Crowd swarm trains as Wuhan lifts outbound travel ban
As cars queued up at expressway toll gates and passengers prepared to board trains to leave Wuhan, the megacity in central China started lifting outbound travel restrictions from Wednesday after almost 11 weeks of lockdown to stem the spread of COVID-19.
At Fuhe toll gate in nothern Wuhan, cars honked horns and rushed out after barricades were removed at midnight, Xinhua news agency reported.
Guo Lei, who ran a business in Wuhan, drove his car with six other people aboard to the toll gate at around 8.40 p.m. and waited for a homebound trip.
"I can't wait returning to my hometown," said Guo, a native of east China's Shandong Province. "I have lived in Wuhan for eight years. During the Spring Festival holiday, my relatives came to the city and helped me deliver goods. We were all stranded here due to the epidemic."
Big data from Wuhan traffic police forecasted the expressways would see the peak of outbound vehicles on Wednesday.
As more enterprises resume their operations, Wuhan has seen an increase of nearly 400,000 vehicles in transit in the past half month, and the number is expected to reach 1.8 million after Wednesday, according to the city's traffic police.
Traffic police will release real-time traffic information through radio stations, online social platforms, and map apps.
"I'm very happy to see the lockdown was lifted. The reopening of outbound traffic represents the epidemic situation has improved, and our hard work over the past two months has paid off," said Fang Jing, a staff member of an expressway toll station in Wuhan.
"We still need to protect ourselves from the virus and remind passengers to pay attention to personal health since the epidemic is not yet over," Fang added.
At Wuchang Railway Station, a total of 442 passengers jumped on the train K81 early Wednesday, which is heading for Guangzhou, capital of south China's Guangdong Province.
More than 55,000 passengers are expected to leave Wuhan by train on Wednesday, and about 40 percent of them are going to the Pearl River Delta Region. A total of 276 passenger trains will leave Wuhan for Shanghai, Shenzhen and other cities.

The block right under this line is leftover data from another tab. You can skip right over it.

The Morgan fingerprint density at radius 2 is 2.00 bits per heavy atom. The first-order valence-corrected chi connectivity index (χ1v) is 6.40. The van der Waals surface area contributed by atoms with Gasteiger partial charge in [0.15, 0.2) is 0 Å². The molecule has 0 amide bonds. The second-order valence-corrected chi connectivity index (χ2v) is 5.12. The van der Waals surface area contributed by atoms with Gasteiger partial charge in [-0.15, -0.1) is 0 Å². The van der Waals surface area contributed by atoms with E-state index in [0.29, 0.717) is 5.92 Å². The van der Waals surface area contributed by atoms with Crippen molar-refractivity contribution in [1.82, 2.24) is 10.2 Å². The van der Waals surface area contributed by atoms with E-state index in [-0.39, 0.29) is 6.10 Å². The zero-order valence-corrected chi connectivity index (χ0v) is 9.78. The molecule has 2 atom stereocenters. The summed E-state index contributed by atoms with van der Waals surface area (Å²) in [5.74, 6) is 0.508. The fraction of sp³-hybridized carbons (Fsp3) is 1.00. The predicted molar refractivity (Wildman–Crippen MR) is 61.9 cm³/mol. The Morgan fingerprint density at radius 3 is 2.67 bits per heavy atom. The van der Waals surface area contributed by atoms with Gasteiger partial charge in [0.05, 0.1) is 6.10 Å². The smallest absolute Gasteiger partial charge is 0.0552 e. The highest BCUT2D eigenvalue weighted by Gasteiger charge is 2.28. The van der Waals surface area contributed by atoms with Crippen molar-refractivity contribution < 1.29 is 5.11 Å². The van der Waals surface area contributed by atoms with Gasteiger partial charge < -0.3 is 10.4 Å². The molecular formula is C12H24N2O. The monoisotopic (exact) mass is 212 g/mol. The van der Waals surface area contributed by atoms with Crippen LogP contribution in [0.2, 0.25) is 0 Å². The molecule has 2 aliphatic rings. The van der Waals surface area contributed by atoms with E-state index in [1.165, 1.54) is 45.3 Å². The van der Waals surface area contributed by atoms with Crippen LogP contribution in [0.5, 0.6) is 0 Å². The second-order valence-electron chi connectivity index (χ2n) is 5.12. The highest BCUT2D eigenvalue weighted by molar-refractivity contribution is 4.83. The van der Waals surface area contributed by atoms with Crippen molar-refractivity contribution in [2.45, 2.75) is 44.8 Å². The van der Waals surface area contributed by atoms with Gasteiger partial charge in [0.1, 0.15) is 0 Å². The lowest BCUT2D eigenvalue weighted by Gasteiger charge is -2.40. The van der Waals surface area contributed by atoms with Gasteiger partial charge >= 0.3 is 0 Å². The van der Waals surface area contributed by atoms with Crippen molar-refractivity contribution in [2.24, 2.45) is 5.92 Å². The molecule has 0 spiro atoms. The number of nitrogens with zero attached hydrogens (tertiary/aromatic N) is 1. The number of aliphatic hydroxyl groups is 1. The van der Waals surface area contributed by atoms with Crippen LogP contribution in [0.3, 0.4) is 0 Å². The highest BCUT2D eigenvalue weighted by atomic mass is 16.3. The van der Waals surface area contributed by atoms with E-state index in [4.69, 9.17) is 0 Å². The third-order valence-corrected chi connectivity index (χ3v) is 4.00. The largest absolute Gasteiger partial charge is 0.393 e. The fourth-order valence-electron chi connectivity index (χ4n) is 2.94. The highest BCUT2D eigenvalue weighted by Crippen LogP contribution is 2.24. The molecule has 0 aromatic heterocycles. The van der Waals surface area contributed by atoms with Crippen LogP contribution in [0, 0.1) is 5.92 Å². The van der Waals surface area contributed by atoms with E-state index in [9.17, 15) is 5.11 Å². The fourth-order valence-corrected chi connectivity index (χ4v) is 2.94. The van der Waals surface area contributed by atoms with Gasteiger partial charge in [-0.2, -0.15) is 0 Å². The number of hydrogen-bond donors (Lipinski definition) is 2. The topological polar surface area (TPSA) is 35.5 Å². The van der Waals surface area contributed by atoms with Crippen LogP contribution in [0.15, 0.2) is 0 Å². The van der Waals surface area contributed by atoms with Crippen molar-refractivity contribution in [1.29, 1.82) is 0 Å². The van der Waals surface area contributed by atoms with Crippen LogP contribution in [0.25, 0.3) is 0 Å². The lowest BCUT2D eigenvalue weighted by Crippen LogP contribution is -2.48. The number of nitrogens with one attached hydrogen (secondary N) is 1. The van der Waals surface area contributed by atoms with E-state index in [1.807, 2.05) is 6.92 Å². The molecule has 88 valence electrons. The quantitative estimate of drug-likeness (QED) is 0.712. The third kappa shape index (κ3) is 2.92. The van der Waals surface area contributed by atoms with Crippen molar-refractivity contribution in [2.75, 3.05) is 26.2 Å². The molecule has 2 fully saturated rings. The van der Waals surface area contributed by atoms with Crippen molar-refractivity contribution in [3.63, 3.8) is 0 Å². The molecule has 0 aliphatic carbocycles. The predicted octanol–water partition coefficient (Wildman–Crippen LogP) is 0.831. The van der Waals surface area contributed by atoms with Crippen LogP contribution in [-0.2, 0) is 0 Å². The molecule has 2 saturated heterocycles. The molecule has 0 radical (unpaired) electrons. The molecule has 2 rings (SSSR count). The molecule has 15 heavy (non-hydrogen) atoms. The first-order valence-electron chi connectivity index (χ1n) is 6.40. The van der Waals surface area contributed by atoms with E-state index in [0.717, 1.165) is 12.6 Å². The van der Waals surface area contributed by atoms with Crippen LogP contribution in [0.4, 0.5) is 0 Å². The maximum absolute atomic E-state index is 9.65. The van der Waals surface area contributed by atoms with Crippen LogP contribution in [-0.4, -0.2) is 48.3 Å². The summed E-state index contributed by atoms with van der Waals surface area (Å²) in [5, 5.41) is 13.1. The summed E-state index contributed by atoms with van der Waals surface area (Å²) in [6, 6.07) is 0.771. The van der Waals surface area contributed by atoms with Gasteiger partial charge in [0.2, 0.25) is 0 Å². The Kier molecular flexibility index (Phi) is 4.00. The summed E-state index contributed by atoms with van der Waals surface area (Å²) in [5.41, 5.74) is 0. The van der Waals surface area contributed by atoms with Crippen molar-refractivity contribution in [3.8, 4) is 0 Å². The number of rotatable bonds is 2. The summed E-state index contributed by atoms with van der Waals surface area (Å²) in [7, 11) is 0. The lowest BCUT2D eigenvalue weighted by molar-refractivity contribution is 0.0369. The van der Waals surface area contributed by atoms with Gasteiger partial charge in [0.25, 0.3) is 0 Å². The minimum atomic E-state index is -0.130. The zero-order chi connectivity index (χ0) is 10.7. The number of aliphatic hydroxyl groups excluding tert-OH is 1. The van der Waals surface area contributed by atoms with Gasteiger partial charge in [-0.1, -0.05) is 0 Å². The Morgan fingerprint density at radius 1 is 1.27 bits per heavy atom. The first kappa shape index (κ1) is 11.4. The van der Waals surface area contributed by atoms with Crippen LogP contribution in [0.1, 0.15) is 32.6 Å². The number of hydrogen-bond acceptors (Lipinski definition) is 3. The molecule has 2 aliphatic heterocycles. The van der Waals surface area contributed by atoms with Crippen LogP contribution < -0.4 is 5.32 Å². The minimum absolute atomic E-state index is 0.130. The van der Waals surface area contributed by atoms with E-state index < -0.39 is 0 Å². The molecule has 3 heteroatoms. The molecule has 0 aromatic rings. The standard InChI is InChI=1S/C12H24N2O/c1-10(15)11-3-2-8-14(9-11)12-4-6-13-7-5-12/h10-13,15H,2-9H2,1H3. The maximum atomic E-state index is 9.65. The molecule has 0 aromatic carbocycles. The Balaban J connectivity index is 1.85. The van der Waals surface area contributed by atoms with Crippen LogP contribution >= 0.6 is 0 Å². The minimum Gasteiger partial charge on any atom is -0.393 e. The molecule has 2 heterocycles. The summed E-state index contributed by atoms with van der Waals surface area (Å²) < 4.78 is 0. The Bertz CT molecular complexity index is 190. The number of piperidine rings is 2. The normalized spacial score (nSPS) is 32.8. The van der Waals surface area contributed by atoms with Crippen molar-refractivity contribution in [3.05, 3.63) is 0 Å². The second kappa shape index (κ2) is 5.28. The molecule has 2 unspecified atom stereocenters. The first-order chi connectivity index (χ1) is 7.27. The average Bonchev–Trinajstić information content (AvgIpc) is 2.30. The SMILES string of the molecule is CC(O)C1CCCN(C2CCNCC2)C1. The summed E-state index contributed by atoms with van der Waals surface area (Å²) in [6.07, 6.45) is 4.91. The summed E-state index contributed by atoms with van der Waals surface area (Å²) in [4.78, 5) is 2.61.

The railway authorities required passengers to scan health codes and have temperatures checked when entering the stations and wear masks to reduce the risks of infection.
Workers have disinfected bullet trains, the entrance and exits, waiting halls and platforms of the railway stations in advance.
Wuhan Tianhe International Airport started resuming domestic passenger flights early Wednesday. The airport is expected to see more than 200 inbound and outbound flights on the day, according to the airport.
On January 23, Wuhan declared unprecedented traffic restrictions, including suspending the city's public transport and all outbound flights and trains, in an attempt to contain the epidemic.
JK Rowling shares breathing techniques to recover from Covid-19
Amid the rapid spread of the deadly coronavirus (Covid-19) pandemic, acclaimed author J.K. Rowling has shared a post on her Twitter account, showing techniques she used to overcome the symptoms of Covid-19 after two weeks of illness.
The "Harry Potter" author shared the video with the caption: "Please watch this doc from Queens Hospital explain how to relieve respiratory symptoms. For last 2 weeks, I've had all symptoms of C19 (tho haven't been tested) & did this on doc husband's advice. I've fully recovered & technique helped a lot."
"I really am completely recovered and wanted to share a technique that's recommended by doctors, costs nothing, has no nasty side effects but could help you/your loved ones a lot, as it did me. Stay safe, everyone," she added.
In the video posted by Rowling, a UK hospital doctor named Sarfaraz Munshi describes a vital breathing technique for Covid-19 sufferers that could prevent the patients from contracting secondary pneumonia, which could prove dangerous to health.
Please watch this doc from Queens Hospital explain how to relieve respiratory symptoms. For last 2 weeks I've had all symptoms of C19 (tho haven't been tested) & did this on doc husband's advice. I'm fully recovered & technique helped a lot.https://t.co/xo8AansUvc via @YouTube— J.K. Rowling (@jk_rowling) April 6, 2020
We are grateful for the overwhelming response we received when we put out a call for volunteer obstetricians and gynecologists, and we already have 50 doctors on board. We are currently looking for more pediatricians. (3/4)— ARMMAN (@armmanindia) April 15, 2020
We are thrilled to share that @armmanindia has won the prestigious Skoll Award for Social Entrepreneurship 2020 with a grant of $1.5 million! It is a moment of great pride and joy for us to receive this recognition from @SkollFoundation and join their global community of #SocEnts pic.twitter.com/Uv07MeRlHM— ARMMAN (@armmanindia) April 2, 2020